News from the AGA

GIs take on Capitol Hill


During AGA’s annual Joint Committee weekend, 55 AGA members collectively attended 79 meetings with staff from the offices of their House representatives and senators, lobbying for the top concerns of gastroenterologists across the country, including:

  • Continued coverage of patients through either the Affordable Care Act or another bill that has the patient’s best interests in mind. More specifically, one that provides coverage for those with pre-existing conditions and for children under their parents’ plan until 26 years of age, among many other important provisions.
  • Changes in health care language that label a colonoscopy for cancer screening as “therapeutic,” which renders a large copay for patients.
  • Increased funding for the NIH.

Participants shared experiences from their time on Capitol Hill in the AGA Community forum, and encouraged others to get involved. Here are some of their reasons why.

  • Your voice matters: You are constituents – which translates to votes in the minds of representatives and senators – and providing face-to-face conversation with their staffers shows them that you care about your patients and their needs, explains Siddharth Singh, MD.
  • Being consistent gets your foot in the door: Some staffers recognized and remembered previous Advocacy Day participants, like Peter Liang, MD, MPH. Personally connecting could lead to follow-up communication and advocacy efforts, says Sarah Streett, MD, AGAF.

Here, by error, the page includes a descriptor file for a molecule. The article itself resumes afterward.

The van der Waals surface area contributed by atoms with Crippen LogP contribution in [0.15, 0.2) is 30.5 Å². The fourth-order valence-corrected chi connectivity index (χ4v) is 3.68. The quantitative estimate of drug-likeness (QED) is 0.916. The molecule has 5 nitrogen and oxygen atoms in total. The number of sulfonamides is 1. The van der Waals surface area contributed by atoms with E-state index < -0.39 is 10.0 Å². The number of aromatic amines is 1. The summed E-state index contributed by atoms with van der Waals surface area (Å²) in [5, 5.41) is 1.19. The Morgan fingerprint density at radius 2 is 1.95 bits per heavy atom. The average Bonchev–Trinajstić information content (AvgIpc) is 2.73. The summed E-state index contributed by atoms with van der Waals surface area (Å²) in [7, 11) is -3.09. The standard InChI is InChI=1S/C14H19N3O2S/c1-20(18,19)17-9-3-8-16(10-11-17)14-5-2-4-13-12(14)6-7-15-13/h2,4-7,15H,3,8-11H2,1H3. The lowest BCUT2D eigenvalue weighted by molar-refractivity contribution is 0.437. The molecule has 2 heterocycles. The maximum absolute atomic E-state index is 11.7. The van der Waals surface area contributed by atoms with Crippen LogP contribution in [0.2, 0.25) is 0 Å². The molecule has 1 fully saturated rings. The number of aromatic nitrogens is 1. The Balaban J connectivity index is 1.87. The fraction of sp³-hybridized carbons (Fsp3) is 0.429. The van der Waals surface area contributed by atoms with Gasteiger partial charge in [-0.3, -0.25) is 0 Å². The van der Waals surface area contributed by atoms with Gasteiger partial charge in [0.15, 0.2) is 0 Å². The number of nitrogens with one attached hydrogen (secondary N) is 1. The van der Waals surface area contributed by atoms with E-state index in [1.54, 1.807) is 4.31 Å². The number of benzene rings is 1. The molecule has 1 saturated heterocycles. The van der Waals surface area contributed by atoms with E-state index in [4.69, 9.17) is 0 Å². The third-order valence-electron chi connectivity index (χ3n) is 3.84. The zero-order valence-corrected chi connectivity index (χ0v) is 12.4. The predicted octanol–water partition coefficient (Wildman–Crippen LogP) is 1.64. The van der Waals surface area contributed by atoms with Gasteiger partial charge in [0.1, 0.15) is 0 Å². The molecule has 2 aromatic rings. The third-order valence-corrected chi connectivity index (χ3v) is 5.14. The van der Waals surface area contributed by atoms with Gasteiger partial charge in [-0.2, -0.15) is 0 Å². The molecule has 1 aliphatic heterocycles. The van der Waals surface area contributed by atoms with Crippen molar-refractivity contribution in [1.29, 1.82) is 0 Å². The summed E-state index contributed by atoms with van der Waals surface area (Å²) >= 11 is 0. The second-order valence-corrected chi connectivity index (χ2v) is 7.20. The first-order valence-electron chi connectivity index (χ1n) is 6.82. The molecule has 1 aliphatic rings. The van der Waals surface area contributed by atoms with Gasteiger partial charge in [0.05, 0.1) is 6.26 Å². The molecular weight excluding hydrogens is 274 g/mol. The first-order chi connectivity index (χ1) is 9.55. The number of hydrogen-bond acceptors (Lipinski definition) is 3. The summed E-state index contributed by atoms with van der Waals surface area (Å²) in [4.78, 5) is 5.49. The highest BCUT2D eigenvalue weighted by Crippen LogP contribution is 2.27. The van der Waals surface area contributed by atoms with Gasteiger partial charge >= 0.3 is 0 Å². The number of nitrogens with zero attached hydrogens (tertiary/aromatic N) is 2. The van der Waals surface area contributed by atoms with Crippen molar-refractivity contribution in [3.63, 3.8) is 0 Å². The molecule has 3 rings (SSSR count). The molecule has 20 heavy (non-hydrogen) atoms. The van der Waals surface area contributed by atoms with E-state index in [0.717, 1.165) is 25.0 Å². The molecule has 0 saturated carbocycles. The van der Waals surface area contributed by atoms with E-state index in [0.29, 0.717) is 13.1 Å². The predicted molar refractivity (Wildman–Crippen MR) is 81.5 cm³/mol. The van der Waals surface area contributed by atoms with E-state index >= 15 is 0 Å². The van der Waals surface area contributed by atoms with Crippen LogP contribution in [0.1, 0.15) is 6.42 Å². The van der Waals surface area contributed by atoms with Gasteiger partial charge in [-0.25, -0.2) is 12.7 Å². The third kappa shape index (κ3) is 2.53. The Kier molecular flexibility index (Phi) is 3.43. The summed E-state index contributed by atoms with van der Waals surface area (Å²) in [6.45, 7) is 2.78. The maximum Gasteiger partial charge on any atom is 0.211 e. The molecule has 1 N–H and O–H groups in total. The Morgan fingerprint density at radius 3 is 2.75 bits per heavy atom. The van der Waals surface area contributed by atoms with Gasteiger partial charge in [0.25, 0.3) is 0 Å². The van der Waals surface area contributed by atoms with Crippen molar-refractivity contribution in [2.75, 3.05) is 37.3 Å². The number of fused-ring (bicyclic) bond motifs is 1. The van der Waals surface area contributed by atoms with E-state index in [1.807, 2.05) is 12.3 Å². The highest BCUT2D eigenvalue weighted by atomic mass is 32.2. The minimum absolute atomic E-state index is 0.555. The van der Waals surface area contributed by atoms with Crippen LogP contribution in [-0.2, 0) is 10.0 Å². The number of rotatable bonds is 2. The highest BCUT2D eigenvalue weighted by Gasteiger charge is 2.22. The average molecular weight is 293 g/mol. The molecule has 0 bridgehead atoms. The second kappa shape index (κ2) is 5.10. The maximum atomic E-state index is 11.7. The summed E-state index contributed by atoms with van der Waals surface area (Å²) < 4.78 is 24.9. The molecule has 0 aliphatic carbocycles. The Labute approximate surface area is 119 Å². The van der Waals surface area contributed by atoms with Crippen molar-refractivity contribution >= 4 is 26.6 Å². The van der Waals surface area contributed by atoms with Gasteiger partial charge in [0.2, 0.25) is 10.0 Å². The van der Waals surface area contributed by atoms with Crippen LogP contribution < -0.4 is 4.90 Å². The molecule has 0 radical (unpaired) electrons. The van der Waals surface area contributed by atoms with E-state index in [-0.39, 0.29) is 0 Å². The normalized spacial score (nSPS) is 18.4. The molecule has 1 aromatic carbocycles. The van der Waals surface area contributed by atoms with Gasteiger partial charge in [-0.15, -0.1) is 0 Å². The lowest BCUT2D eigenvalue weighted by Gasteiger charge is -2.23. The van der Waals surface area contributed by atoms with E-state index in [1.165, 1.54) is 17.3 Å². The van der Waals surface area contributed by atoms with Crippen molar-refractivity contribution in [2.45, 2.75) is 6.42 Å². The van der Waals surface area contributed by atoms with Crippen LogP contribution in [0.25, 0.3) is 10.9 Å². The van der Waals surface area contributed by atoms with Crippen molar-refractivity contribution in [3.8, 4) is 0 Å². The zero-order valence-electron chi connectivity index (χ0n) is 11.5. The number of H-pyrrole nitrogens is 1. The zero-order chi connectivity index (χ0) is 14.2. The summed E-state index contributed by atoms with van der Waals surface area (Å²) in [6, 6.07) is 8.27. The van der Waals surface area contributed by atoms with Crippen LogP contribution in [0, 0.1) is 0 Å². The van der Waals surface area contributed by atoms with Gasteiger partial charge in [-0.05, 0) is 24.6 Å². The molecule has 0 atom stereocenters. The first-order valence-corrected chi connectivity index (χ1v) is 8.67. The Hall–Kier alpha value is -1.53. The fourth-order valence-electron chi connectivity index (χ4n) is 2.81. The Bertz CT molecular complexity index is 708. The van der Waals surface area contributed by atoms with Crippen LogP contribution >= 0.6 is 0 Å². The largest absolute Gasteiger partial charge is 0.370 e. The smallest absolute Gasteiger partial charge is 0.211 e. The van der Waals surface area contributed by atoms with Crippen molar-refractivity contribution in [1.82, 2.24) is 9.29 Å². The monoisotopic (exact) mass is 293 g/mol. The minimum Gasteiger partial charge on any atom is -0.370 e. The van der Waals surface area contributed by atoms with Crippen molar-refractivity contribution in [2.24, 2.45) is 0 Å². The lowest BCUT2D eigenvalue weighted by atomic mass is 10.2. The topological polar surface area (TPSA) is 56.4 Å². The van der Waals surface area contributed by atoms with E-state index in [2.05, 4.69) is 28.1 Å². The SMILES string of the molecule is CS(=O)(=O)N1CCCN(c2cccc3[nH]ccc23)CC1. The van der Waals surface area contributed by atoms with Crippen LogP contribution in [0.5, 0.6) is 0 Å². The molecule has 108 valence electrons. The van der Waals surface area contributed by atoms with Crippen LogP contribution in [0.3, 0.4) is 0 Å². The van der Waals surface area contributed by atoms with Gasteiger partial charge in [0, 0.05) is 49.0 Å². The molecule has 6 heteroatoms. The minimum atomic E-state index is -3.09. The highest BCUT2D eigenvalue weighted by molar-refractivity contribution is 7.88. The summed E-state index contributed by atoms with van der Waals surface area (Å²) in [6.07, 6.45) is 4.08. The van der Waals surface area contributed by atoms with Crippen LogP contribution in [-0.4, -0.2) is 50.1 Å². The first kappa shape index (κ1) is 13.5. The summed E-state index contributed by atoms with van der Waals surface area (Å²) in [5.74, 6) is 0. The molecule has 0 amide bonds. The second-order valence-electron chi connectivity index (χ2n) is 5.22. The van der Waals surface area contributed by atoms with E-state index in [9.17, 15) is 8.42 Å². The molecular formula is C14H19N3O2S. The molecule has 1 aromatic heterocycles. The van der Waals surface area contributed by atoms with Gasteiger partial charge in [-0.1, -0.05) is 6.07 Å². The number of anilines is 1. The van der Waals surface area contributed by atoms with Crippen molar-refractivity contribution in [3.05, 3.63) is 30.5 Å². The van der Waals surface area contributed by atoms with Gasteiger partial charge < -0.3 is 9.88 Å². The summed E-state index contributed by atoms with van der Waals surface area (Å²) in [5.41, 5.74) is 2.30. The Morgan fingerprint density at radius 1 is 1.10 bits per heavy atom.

• You’re indirectly (and sometimes directly) connecting with decision makers: Staff members from these offices work closely with the legislators who evaluate which policies to support or oppose. “So it’s important to come to Washington, build relationships, and make the case for our science, our specialty, and our patients,” says Kim Barrett, PhD, AGAF.
  • Others could be advocating against you on the same issues: “I very strongly believe that it is important to keep letting our legislators know how we feel and what we believe in,” shares Deborah Proctor, MD, AGAF.
  • It’s a rewarding experience: “Voice [your] concerns to your representatives who embrace the stories of how their decisions and policies affect your patients, practice, research, and institution,” explains Susan Ramdhaney, MD, AGAF.
  • It’s a critical time to take action: With the current health care environment, gastroenterologists need to express the needs of their patients and profession, Dr. Streett explains.

View the full discussion and read updates from colleagues who visited with legislative staffers from California, New York, North Carolina, and Oregon in the forum,

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